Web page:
several songs to suffer at least a little from a slightly reduced
tempo compared to the recorded version. Not to say it sounded
bad, but the band chugged rather than ripped through this number.

Next up was “Funny Vibe,” which saw the band picking up steam,
fueled by the one-of a-kind power and precision of drummer Will
Calhoun. Afterwards, Corey Glover welcomed the audience and
announced, “By the way, I have great breasts,” a reference to the
crowd’s catcalls to the 105.3 dj moments earlier. With that, a
few dollar bills came his way, a couple of which were nabbed by
security and delivered to Corey. With that, he dutifully lifted
his shirt to give to give his admirers a peak of what they paid
for as the band churned through “Memories Can’t Wait,” another
song that sounded solid, but a bit off the tempo of the studio
version.

Next up was “Leave It Alone,” the lone song to feature from Living
Colour’s 1993 album, “Stain”, and the best song of the night so
far. More playful (or drunk?) fans continued throwing bills at
Corey, a few of which did not appear to be $1’s, which Corey
collected and even stopped mid-song to announce, “Shoot, I’m
getting PAID at this gig!”, which gave the lyric, “I don’t plan to
make this a career,” a whole new meaning…

The middle portion of the set featured three songs in a row from
the new album, “Collideoscope,” starting with “? Of When”. Corey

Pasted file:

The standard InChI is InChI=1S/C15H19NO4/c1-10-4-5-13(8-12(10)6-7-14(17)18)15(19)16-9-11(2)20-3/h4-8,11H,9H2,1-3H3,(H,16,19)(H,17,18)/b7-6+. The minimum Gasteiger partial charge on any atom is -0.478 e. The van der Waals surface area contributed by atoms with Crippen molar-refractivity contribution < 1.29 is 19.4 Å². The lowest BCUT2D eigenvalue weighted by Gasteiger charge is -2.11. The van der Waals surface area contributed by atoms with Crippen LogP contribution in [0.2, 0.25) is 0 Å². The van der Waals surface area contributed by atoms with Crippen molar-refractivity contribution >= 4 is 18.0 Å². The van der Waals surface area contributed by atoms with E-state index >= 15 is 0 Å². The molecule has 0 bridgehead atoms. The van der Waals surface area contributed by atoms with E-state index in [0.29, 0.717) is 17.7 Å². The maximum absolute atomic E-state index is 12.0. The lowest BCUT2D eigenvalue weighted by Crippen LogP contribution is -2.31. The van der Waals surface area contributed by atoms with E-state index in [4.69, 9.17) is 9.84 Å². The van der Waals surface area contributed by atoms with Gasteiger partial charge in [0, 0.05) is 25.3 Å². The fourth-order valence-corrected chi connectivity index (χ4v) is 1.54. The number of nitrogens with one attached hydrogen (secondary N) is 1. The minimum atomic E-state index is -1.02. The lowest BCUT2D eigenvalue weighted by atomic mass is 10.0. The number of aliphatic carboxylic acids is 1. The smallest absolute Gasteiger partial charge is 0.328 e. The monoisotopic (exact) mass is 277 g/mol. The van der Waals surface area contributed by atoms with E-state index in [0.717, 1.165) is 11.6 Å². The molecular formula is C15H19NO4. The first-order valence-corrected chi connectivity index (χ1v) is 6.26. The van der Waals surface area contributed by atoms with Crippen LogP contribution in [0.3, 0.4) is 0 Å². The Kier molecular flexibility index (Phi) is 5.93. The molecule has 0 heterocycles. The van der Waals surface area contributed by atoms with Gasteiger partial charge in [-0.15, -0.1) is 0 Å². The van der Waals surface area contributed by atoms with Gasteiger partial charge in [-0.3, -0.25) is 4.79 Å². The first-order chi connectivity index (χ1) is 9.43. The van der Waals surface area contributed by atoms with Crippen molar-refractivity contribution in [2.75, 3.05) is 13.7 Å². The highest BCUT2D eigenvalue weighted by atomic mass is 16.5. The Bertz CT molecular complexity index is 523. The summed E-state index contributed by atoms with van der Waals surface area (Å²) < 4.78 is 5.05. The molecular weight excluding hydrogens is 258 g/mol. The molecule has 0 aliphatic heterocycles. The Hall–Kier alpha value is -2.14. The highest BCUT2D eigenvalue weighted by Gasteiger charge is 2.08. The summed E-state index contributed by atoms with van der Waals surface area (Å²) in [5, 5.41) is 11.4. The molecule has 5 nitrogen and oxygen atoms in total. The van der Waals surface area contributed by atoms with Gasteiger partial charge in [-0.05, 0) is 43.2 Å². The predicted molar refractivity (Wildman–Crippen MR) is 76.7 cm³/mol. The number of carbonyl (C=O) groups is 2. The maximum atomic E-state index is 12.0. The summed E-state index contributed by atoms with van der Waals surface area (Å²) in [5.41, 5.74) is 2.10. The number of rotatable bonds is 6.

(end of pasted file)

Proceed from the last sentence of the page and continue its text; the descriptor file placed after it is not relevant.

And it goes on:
Glover was clearly into the song and physically tried to pull
Vernon Reid out of his statuesque pose off to stage right to get
some interplay going, but only managed to get Reid two steps to
the middle before Vernon broke free and wandered back to his
comfortable position off to stage right. Corey strained to reach
some of the higher notes during this song, which was another that
was slower than the album version, but it was well-received and
the band finished strong before launching into “In Your Name.”
The drum and other effects of this song make it a difficult one to
do live, but the band pulled it off and made this one of the best
songs of the night. On this and the earlier “Leave It Alone,”
bassist Doug Wimbish had ample opportunity to showcase not only
his bass playing abilities, but his knack for creating other
sounds that, well, you just do NOT hear from other bass players!
All due respect to original bass-player Muzz Skillings, a very
talented player in his own right, but Doug Wimbish proved himself
an upgrade over and over on this night, which earned him his own
cheering section off to his side of the stage.